This is my first Kate Morton book, so I had no idea what I was getting into, but it was definitely a surprise. The author has a magical way with words – the writing is beautiful, evocative and haunting, the imagery so vivid that I really could visualize it. The story is centred mostly around the English countryside, especially Birchwood Manor, and the setting is truly brought to life. We also get to see the passage of time through the condition of the manor itself and I think that was brilliantly done. However, it’s also the same writing that I had my main gripe with. It’s too descriptive (which is not my thing at all) and that felt quite boring after a while and I skim read a lot towards the end. But that’s probably just my issue and not the book.

I’m usually a fan of multiple timelines and POVs but here it was all a bit too much. The timelines shift back and forth between 1860-70s, WWI, WWII and the present day and it did get tough to keep track of what time period we were in. There are also too many narrators and characters. Just when I thought I was getting to know one character better, their storyline would stop abruptly and they wouldn’t show up again for a long time. This really prevented me from getting invested in anyone.

The one prescient narrator who is the main source of the mystery confused me a lot in the beginning but I got used to it as the book went on. Our present day narrator Elodie was definitely one I didn’t like at all – she just seemed so disinterested in her own wedding and not quite prudent about the protocols at her work, it ruined my perception about her. And then she uses the mystery as an excuse to not deal with her problems. Despite the many characters, most of their arcs are resolved towards the end, but not all. The reveal of the mystery was very very surprising and unexpected, but also slightly anticlimactic after spending almost 500 pages trying to figure it out. We also never get any character development for Elodie which was disappointing.

All in all, I have to say that I was both pleasantly surprised and bored while reading this book. I obviously didn’t enjoy it as much as I wanted to, but that’s on me. If you are a Kate Morton fan, I’m sure you’ll enjoy it better than I did. ( )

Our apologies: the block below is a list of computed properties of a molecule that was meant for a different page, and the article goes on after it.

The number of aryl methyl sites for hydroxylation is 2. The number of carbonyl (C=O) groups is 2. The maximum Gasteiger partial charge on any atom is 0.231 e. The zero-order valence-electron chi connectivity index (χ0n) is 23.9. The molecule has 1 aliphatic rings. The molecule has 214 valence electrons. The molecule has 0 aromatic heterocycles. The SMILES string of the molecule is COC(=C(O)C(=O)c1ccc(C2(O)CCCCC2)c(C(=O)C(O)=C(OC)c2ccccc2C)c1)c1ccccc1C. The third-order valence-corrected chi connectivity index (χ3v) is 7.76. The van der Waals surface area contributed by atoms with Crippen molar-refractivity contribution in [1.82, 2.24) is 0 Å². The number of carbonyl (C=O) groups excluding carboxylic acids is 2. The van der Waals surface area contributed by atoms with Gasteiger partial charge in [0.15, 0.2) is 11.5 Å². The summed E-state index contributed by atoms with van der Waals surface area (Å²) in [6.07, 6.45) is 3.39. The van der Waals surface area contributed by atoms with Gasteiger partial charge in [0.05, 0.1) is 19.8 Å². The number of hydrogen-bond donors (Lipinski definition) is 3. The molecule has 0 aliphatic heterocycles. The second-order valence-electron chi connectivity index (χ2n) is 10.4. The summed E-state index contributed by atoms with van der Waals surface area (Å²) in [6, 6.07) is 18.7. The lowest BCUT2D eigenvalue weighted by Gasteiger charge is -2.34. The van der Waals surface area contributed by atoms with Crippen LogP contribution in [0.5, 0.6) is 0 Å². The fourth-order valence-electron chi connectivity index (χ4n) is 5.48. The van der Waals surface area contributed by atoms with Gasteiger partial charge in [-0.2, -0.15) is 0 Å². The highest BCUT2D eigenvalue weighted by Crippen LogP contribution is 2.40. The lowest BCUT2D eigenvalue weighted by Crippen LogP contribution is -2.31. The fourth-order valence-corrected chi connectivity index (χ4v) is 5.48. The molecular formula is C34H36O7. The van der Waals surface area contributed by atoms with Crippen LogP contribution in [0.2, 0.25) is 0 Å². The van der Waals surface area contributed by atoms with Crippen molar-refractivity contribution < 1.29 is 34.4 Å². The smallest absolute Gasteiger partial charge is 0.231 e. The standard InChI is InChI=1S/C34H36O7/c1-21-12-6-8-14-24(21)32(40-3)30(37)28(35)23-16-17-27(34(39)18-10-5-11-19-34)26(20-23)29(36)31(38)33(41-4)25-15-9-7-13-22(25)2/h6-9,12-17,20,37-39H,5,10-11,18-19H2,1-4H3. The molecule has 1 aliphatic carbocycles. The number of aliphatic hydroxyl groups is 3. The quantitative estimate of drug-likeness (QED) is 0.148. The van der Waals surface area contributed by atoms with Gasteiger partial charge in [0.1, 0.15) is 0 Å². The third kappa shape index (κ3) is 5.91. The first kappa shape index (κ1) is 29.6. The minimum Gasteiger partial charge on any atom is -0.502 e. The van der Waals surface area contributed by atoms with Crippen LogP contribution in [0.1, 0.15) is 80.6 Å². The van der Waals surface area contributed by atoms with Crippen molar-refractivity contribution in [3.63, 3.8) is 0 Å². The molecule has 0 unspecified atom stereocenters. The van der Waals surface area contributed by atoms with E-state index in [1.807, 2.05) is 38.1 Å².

ksahitya1987 | Aug 20, 2021 |
Lots of fun with many generations and twists and turns. Good for the beach ( )
  scoene | Jul 13, 2021 |
A bit confusing but I found it riveting and it kept me in it. I listened to the audio version (Joanna Froggatt of Downton Abbey fame did a great job), so don't know if the printed version had a timeline or any visuals that would ground a reader in what happens when. I saw one reader characterize this as a "cozy" with which I definitely do not agree, but that's a designation I don't care for anyway. ( )
  flemertown | Jul 10, 2021 |
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Nome do autorFunçãoTipo de autorObra?Status
Kate Mortonautor principaltodas as ediçõescalculado
Froggatt, JoanneNarradorautor secundárioalgumas ediçõesconfirmado
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Für Didee, weil sie eine von den Müttern ist, die uns ein Leben auf dem Gipfel des Berges hat führen lassen, und weil sie mir den besten Rat für das Schreeben gegeben hat, den ich je bekommen habe.
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Wir waren auch Birchwood Manor gekommen, weil Edward gesagt hast, dort spuke es.
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"A rich, spellbinding new novel from the author of The Lake House - the story of a love affair and a mysterious murder that cast their shadows across generations, set in England from the 1860's until the present day"--